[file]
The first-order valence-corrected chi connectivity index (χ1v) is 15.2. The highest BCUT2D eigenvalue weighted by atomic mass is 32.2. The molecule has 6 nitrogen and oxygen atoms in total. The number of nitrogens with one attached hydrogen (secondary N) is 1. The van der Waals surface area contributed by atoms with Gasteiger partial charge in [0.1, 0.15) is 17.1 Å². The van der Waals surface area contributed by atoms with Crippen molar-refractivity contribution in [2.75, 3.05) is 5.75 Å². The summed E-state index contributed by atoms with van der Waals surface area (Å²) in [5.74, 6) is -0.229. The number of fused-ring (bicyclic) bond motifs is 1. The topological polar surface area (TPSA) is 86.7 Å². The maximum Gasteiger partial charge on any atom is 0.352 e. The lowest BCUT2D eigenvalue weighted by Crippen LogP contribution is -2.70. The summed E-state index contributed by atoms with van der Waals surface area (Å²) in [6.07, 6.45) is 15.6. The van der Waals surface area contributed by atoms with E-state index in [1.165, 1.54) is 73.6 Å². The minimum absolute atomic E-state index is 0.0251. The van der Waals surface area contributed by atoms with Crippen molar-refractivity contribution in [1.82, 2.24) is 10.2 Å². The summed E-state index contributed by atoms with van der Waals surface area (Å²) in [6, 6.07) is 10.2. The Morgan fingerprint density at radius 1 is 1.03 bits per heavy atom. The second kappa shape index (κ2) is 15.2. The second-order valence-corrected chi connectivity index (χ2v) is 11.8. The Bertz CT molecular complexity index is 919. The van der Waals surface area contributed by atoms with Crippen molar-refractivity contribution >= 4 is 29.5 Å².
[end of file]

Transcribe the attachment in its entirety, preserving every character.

The first-order valence-corrected chi connectivity index (χ1v) is 15.2. The highest BCUT2D eigenvalue weighted by atomic mass is 32.2. The molecule has 6 nitrogen and oxygen atoms in total. The number of nitrogens with one attached hydrogen (secondary N) is 1. The van der Waals surface area contributed by atoms with Gasteiger partial charge in [0.1, 0.15) is 17.1 Å². The van der Waals surface area contributed by atoms with Crippen molar-refractivity contribution in [2.75, 3.05) is 5.75 Å². The summed E-state index contributed by atoms with van der Waals surface area (Å²) in [5.74, 6) is -0.229. The number of fused-ring (bicyclic) bond motifs is 1. The topological polar surface area (TPSA) is 86.7 Å². The maximum Gasteiger partial charge on any atom is 0.352 e. The lowest BCUT2D eigenvalue weighted by Crippen LogP contribution is -2.70. The summed E-state index contributed by atoms with van der Waals surface area (Å²) in [6.07, 6.45) is 15.6. The van der Waals surface area contributed by atoms with E-state index in [1.165, 1.54) is 73.6 Å². The minimum absolute atomic E-state index is 0.0251. The van der Waals surface area contributed by atoms with Crippen molar-refractivity contribution in [1.82, 2.24) is 10.2 Å². The summed E-state index contributed by atoms with van der Waals surface area (Å²) in [6, 6.07) is 10.2. The Morgan fingerprint density at radius 1 is 1.03 bits per heavy atom. The second kappa shape index (κ2) is 15.2. The second-order valence-corrected chi connectivity index (χ2v) is 11.8. The Bertz CT molecular complexity index is 919. The van der Waals surface area contributed by atoms with Crippen molar-refractivity contribution >= 4 is 29.5 Å².